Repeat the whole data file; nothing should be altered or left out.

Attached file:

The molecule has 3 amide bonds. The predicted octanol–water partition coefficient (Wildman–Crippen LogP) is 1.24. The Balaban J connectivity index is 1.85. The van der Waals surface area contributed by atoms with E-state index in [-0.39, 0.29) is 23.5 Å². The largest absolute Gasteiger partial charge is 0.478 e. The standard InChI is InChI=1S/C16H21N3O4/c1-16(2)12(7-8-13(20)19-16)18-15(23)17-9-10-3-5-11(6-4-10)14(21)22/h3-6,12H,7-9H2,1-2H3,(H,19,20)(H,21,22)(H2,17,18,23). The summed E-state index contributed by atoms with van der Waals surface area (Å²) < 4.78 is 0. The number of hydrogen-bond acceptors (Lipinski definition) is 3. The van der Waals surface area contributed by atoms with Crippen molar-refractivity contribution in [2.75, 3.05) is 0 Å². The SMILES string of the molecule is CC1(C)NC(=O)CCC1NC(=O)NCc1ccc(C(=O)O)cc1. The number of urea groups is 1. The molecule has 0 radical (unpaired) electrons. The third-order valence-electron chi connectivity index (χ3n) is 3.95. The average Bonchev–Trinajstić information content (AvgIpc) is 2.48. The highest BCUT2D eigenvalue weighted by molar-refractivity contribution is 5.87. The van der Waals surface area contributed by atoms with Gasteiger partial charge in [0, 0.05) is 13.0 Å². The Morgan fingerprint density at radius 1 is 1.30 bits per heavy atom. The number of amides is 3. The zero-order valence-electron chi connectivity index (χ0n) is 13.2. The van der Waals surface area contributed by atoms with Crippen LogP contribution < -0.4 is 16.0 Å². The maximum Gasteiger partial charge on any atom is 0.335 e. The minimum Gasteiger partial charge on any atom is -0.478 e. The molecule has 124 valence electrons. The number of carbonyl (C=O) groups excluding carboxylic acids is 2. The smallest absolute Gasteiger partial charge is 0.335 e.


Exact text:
The molecule has 3 amide bonds. The predicted octanol–water partition coefficient (Wildman–Crippen LogP) is 1.24. The Balaban J connectivity index is 1.85. The van der Waals surface area contributed by atoms with E-state index in [-0.39, 0.29) is 23.5 Å². The largest absolute Gasteiger partial charge is 0.478 e. The standard InChI is InChI=1S/C16H21N3O4/c1-16(2)12(7-8-13(20)19-16)18-15(23)17-9-10-3-5-11(6-4-10)14(21)22/h3-6,12H,7-9H2,1-2H3,(H,19,20)(H,21,22)(H2,17,18,23). The summed E-state index contributed by atoms with van der Waals surface area (Å²) < 4.78 is 0. The number of hydrogen-bond acceptors (Lipinski definition) is 3. The van der Waals surface area contributed by atoms with Crippen molar-refractivity contribution in [2.75, 3.05) is 0 Å². The SMILES string of the molecule is CC1(C)NC(=O)CCC1NC(=O)NCc1ccc(C(=O)O)cc1. The number of urea groups is 1. The molecule has 0 radical (unpaired) electrons. The third-order valence-electron chi connectivity index (χ3n) is 3.95. The average Bonchev–Trinajstić information content (AvgIpc) is 2.48. The highest BCUT2D eigenvalue weighted by molar-refractivity contribution is 5.87. The van der Waals surface area contributed by atoms with Gasteiger partial charge in [0, 0.05) is 13.0 Å². The Morgan fingerprint density at radius 1 is 1.30 bits per heavy atom. The number of amides is 3. The zero-order valence-electron chi connectivity index (χ0n) is 13.2. The van der Waals surface area contributed by atoms with Crippen LogP contribution < -0.4 is 16.0 Å². The maximum Gasteiger partial charge on any atom is 0.335 e. The minimum Gasteiger partial charge on any atom is -0.478 e. The molecule has 124 valence electrons. The number of carbonyl (C=O) groups excluding carboxylic acids is 2. The smallest absolute Gasteiger partial charge is 0.335 e.